There have been a number of changes to immigration law and practice recently. The key issues affecting Tier 2 sponsors are set out below:
Genuine vacancy test
From 6 November 2014, the Home Office may refuse Tier 2 applications if they believe that there is not a genuine vacancy in the UK for the migrant worker to fill.
Under the latest sponsor guidance a genuine vacancy is one which:
- requires the jobholder to perform the specific duties and responsibilities for the job and meets all of the requirements of the tier and category. If a sponsor has already assigned a Certificate of Sponsorship (“CoS”) the vacancy must be open for the duration of the CoS; and
- does not include dissimilar and/or lower-skilled duties.
The second limb of this new requirement could be problematic in certain circumstances. The SOC code entered on the CoS must be the ‘most appropriate match for the job in question’, according to the codes of practice. The SOC codes list the typical duties and responsibilities of the included occupations, but do not and cannot reflect the exact duties of all roles in all businesses in the UK.
In our experience it is common for a job description to contain some duties and responsibilities which are also detailed in SOC codes which are not considered sufficiently skilled to warrant sponsorship as well as those featured under a SOC code which would be considered sufficiently skilled. In some cases many elements of a role are not featured in any SOC codes. This new requirement could mean that sponsors will need to adjust the duties and responsibilities of their roles according to the job descriptions of the SOC codes rather than the needs of their businesses.
UK Visas and Immigration (“UKVI”) goes on to give the following examples of vacancies that are not considered to be genuine:
- one which contains an exaggerated or incorrect job description to deliberately make it appear to meet the requirements of Tier 2 and relevant sub-category when it does not;
- a job or role that does not exist which is created in order to enable a migrant to come to, or stay in the UK; or
- advertisements with requirements that are inappropriate for the job on offer, and have been tailored to exclude resident workers from being recruited.
UKVI makes it clear that this is not an exhaustive list.
This will inevitably introduce an element of subjectivity into Entry Clearance Officers’ decision making. It is also more likely now that UKVI may request additional information and/or evidence from the sponsor or the migrant to establish this requirement is met, and may refuse the migrant’s application if this is not provided within UKVI’s deadline.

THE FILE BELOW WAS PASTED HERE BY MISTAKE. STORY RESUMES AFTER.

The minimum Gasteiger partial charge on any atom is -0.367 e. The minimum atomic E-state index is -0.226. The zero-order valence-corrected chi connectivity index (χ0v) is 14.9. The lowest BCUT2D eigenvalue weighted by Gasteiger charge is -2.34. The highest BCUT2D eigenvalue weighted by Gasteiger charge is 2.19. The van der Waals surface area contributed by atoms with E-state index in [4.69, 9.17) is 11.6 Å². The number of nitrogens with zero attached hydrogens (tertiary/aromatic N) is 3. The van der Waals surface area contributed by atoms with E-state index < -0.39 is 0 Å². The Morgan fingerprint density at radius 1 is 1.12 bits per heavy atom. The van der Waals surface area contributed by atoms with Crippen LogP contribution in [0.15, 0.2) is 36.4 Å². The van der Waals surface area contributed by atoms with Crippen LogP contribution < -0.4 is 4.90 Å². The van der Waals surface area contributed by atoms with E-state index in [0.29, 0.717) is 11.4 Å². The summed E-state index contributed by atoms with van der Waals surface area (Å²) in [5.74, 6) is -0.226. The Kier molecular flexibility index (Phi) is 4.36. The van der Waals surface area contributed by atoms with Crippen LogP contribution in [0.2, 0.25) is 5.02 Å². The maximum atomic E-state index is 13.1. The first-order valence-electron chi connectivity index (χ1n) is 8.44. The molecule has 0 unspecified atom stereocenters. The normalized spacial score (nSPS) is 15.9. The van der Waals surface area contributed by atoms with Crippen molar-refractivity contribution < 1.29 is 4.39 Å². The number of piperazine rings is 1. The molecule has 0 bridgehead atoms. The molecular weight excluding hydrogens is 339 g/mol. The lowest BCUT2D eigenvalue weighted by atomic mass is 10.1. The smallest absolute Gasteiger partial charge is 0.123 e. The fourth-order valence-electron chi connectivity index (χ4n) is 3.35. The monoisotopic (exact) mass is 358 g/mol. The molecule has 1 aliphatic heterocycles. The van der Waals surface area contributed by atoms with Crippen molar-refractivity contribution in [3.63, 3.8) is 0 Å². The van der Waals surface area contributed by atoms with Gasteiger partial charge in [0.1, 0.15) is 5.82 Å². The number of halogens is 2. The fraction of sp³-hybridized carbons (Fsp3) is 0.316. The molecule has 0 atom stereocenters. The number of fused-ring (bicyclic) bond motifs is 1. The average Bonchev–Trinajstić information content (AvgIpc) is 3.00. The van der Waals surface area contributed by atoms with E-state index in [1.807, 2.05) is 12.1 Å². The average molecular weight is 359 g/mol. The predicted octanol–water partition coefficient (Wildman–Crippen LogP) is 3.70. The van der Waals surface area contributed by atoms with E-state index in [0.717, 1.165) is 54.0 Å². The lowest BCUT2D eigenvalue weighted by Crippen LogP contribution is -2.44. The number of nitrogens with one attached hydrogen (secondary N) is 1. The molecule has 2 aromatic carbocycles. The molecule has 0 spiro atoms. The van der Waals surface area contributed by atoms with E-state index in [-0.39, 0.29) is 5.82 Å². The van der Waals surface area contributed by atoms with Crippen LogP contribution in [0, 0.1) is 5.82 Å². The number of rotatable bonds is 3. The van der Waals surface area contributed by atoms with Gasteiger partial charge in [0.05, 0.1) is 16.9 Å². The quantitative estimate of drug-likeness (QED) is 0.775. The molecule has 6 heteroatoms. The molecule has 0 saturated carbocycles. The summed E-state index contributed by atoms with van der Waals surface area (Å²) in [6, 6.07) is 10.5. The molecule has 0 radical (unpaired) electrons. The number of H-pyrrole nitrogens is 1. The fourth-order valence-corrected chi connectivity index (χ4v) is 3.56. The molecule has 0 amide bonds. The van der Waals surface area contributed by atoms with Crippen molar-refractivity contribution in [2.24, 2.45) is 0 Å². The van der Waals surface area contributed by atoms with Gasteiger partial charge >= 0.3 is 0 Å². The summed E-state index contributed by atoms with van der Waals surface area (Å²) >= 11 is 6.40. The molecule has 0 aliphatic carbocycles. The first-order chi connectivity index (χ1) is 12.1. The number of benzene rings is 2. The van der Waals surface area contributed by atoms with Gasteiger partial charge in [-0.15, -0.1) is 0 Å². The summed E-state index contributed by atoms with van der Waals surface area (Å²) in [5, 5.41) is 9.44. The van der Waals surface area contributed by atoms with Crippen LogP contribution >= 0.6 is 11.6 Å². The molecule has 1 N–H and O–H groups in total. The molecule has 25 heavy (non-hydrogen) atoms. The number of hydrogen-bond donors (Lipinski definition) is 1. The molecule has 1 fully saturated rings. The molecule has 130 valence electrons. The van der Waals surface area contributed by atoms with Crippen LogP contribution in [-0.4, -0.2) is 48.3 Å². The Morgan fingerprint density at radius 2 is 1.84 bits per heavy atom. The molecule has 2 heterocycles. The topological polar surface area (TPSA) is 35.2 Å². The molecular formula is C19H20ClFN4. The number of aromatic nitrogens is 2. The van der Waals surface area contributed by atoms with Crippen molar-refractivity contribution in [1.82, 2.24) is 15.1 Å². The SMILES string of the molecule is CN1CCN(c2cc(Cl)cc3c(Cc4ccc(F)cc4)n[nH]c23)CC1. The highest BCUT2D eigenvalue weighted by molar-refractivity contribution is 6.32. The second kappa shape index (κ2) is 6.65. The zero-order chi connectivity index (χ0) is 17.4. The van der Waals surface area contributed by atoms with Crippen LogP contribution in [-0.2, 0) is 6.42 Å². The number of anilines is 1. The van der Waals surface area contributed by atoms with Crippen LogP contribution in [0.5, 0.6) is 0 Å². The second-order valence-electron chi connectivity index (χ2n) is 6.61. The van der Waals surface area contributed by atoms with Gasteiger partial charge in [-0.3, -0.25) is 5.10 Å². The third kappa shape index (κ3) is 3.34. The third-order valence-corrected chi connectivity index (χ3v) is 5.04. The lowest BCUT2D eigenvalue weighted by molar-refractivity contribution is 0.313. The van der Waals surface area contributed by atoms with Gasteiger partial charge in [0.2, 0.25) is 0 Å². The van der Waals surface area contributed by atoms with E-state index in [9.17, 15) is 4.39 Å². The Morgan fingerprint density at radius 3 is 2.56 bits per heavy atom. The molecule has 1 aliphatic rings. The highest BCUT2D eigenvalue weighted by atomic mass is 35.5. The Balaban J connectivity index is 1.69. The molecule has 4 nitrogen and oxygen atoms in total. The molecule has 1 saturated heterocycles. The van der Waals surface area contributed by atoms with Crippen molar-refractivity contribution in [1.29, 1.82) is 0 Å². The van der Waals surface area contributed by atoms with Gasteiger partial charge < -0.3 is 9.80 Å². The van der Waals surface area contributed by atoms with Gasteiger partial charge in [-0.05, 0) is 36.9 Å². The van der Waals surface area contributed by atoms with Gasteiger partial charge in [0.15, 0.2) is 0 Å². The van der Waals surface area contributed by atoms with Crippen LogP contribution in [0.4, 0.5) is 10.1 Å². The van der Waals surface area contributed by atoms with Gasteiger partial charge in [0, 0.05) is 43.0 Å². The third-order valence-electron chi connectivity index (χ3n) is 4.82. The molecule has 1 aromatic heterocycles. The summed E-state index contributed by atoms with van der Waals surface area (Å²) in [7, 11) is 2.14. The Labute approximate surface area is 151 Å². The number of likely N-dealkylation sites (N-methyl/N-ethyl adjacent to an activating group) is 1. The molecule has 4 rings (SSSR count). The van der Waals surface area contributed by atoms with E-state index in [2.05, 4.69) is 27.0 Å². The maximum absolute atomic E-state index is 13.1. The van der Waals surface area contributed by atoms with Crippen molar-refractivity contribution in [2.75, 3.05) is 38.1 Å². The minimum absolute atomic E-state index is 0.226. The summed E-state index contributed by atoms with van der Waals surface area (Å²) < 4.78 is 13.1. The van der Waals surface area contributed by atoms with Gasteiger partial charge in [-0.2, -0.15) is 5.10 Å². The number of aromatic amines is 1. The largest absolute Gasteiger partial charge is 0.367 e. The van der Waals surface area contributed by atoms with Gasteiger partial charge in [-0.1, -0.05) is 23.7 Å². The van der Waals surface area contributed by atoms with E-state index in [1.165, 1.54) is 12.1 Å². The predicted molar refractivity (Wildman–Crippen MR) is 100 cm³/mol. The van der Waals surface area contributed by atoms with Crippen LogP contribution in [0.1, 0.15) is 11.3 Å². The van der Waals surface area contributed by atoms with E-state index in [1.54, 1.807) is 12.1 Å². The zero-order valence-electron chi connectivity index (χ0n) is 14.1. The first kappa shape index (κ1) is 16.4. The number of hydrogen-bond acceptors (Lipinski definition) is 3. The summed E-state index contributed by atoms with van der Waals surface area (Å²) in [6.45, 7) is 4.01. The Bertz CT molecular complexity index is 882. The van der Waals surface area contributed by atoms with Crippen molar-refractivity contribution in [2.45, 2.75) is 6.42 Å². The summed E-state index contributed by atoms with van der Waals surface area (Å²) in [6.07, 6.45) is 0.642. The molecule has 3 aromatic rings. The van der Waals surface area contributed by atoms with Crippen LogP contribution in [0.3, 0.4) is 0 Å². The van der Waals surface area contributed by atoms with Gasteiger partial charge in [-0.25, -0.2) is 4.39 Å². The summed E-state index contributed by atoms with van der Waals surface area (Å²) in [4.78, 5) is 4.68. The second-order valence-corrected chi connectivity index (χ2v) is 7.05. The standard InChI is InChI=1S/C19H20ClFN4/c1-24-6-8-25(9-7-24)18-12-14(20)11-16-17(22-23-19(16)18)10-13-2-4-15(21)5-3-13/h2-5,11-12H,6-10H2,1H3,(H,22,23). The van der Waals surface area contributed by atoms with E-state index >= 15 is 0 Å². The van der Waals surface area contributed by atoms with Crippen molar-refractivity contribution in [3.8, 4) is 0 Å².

The most cautious approach would be to provide with each entry clearance application qualifications and registration certificates, full evidence that the resident labour market test has been carried out and full details of the role and its requirements. At the very least, these documents should be readily available in case they are requested by UKVI.
The new guidance reiterates that sponsors must always have at least one Level 1 User in place. From 6 November 2014 new sponsors must ensure that at least one of the Level 1 Users is an employee of the sponsor to ensure that the sponsor access to the SMS and to check activity. (In the past some sponsors relied solely on legal representatives or HR consultants to act as their Level 1 User). The Home Office provides that this is also best practice for existing sponsors. Where possible, we would therefore recommend that all existing sponsors have at least one Level 1 User who is also an employee.
Please be aware that UKVI will carry out background checks on the individuals nominated to act as Key Personnel (i.e. Level 1 and Level 2 Users, the Key Contact and the Authorising Officer), including checks for bankruptcy orders and criminal convictions.
UKVI will make these checks when considering the initial sponsor application but may repeat them at any time during the life of the sponsor licence. UKVI may also carry out checks if new individuals take up Key Personnel roles. If any of these people have an unspent criminal conviction for a relevant offence (regardless of whether the sponsor has declared them or not) or have been issued with a civil penalty by UKVI, UKVI will:
- refuse to accept a person the sponsor later nominates for a Key Personnel role; and
- revoke the sponsor licence.
Therefore sponsors should do all that they can to ensure that none of the Key Personnel have any convictions.
In addition, there is now an obligation to notify UKVI of any of the following:
- if the sponsor or any of the Key Personnel have been suspended or removed from any sponsor register within the last five years; or
- if any Key Personnel have any criminal prosecutions pending; or
- if the sponsor has, or if any Key Personnel are aware that an organisation that they have been involved with in a similar role has, failed to pay VAT or any other form of excise duty.